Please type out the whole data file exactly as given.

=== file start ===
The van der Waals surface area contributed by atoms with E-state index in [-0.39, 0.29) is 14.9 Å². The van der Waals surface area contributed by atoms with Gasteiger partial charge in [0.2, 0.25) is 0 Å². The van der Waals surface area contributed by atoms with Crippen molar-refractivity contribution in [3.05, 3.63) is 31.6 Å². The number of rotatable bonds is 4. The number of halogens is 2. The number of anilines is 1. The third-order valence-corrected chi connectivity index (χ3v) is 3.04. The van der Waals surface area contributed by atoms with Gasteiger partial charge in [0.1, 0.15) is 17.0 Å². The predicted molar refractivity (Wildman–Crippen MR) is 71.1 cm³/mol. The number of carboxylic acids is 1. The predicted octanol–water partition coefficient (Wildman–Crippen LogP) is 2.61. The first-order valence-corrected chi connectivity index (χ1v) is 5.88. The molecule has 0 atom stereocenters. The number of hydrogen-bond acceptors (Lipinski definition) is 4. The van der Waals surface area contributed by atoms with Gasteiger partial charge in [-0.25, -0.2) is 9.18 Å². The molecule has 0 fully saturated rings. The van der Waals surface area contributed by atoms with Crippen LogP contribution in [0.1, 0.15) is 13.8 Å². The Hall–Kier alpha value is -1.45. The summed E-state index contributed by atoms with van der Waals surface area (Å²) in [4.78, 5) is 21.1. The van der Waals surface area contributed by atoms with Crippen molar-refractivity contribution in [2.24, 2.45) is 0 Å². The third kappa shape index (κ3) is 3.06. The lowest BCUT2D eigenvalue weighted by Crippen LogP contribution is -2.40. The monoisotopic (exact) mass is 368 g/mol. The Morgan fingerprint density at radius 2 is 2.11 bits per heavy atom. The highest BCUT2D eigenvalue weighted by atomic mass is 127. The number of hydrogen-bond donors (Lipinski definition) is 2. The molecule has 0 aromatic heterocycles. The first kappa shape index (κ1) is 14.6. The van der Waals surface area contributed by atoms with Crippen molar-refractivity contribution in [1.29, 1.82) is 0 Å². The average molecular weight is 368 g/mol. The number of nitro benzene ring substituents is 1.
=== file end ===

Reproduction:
The van der Waals surface area contributed by atoms with E-state index in [-0.39, 0.29) is 14.9 Å². The van der Waals surface area contributed by atoms with Gasteiger partial charge in [0.2, 0.25) is 0 Å². The van der Waals surface area contributed by atoms with Crippen molar-refractivity contribution in [3.05, 3.63) is 31.6 Å². The number of rotatable bonds is 4. The number of halogens is 2. The number of anilines is 1. The third-order valence-corrected chi connectivity index (χ3v) is 3.04. The van der Waals surface area contributed by atoms with Gasteiger partial charge in [0.1, 0.15) is 17.0 Å². The predicted molar refractivity (Wildman–Crippen MR) is 71.1 cm³/mol. The number of carboxylic acids is 1. The predicted octanol–water partition coefficient (Wildman–Crippen LogP) is 2.61. The first-order valence-corrected chi connectivity index (χ1v) is 5.88. The molecule has 0 atom stereocenters. The number of hydrogen-bond acceptors (Lipinski definition) is 4. The van der Waals surface area contributed by atoms with Gasteiger partial charge in [-0.25, -0.2) is 9.18 Å². The molecule has 0 fully saturated rings. The van der Waals surface area contributed by atoms with Crippen LogP contribution in [0.1, 0.15) is 13.8 Å². The Hall–Kier alpha value is -1.45. The summed E-state index contributed by atoms with van der Waals surface area (Å²) in [4.78, 5) is 21.1. The van der Waals surface area contributed by atoms with Crippen molar-refractivity contribution in [2.24, 2.45) is 0 Å². The third kappa shape index (κ3) is 3.06. The lowest BCUT2D eigenvalue weighted by Crippen LogP contribution is -2.40. The monoisotopic (exact) mass is 368 g/mol. The Morgan fingerprint density at radius 2 is 2.11 bits per heavy atom. The highest BCUT2D eigenvalue weighted by atomic mass is 127. The number of hydrogen-bond donors (Lipinski definition) is 2. The molecule has 0 aromatic heterocycles. The first kappa shape index (κ1) is 14.6. The van der Waals surface area contributed by atoms with Crippen molar-refractivity contribution in [1.29, 1.82) is 0 Å². The average molecular weight is 368 g/mol. The number of nitro benzene ring substituents is 1.